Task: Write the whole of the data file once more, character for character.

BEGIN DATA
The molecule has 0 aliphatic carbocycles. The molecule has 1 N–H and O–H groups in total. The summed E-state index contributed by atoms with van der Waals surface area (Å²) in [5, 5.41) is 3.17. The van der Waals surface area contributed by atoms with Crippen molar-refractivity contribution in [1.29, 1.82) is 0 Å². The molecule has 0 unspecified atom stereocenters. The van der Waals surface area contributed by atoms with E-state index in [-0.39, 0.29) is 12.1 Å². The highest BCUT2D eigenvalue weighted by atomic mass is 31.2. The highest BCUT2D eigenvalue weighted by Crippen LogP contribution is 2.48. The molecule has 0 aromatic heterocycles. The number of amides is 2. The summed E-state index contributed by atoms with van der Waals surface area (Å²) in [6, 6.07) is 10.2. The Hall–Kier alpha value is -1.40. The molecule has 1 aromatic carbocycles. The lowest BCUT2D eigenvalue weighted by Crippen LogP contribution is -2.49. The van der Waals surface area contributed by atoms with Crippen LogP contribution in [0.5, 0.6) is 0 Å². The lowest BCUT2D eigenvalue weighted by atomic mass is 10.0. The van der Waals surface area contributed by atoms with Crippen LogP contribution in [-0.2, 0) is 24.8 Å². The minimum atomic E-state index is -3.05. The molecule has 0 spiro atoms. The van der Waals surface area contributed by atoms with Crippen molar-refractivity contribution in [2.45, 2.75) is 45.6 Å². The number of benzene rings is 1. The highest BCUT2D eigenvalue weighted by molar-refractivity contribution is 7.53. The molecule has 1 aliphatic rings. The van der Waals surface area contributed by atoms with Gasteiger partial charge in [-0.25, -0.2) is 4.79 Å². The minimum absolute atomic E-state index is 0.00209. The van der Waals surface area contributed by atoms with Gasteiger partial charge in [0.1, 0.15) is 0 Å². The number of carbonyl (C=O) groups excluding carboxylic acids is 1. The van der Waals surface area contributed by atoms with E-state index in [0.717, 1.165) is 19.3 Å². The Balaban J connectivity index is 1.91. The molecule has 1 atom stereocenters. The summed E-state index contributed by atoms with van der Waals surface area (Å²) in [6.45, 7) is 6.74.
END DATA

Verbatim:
The molecule has 0 aliphatic carbocycles. The molecule has 1 N–H and O–H groups in total. The summed E-state index contributed by atoms with van der Waals surface area (Å²) in [5, 5.41) is 3.17. The van der Waals surface area contributed by atoms with Crippen molar-refractivity contribution in [1.29, 1.82) is 0 Å². The molecule has 0 unspecified atom stereocenters. The van der Waals surface area contributed by atoms with E-state index in [-0.39, 0.29) is 12.1 Å². The highest BCUT2D eigenvalue weighted by atomic mass is 31.2. The highest BCUT2D eigenvalue weighted by Crippen LogP contribution is 2.48. The molecule has 0 aromatic heterocycles. The number of amides is 2. The summed E-state index contributed by atoms with van der Waals surface area (Å²) in [6, 6.07) is 10.2. The Hall–Kier alpha value is -1.40. The molecule has 1 aromatic carbocycles. The lowest BCUT2D eigenvalue weighted by Crippen LogP contribution is -2.49. The van der Waals surface area contributed by atoms with Crippen LogP contribution in [0.5, 0.6) is 0 Å². The lowest BCUT2D eigenvalue weighted by atomic mass is 10.0. The van der Waals surface area contributed by atoms with Crippen LogP contribution in [-0.2, 0) is 24.8 Å². The minimum atomic E-state index is -3.05. The molecule has 0 spiro atoms. The van der Waals surface area contributed by atoms with Crippen molar-refractivity contribution in [2.45, 2.75) is 45.6 Å². The number of benzene rings is 1. The highest BCUT2D eigenvalue weighted by molar-refractivity contribution is 7.53. The molecule has 1 aliphatic rings. The van der Waals surface area contributed by atoms with Gasteiger partial charge in [-0.25, -0.2) is 4.79 Å². The minimum absolute atomic E-state index is 0.00209. The van der Waals surface area contributed by atoms with Gasteiger partial charge in [0.1, 0.15) is 0 Å². The number of carbonyl (C=O) groups excluding carboxylic acids is 1. The van der Waals surface area contributed by atoms with E-state index in [0.717, 1.165) is 19.3 Å². The Balaban J connectivity index is 1.91. The molecule has 1 atom stereocenters. The summed E-state index contributed by atoms with van der Waals surface area (Å²) in [6.45, 7) is 6.74.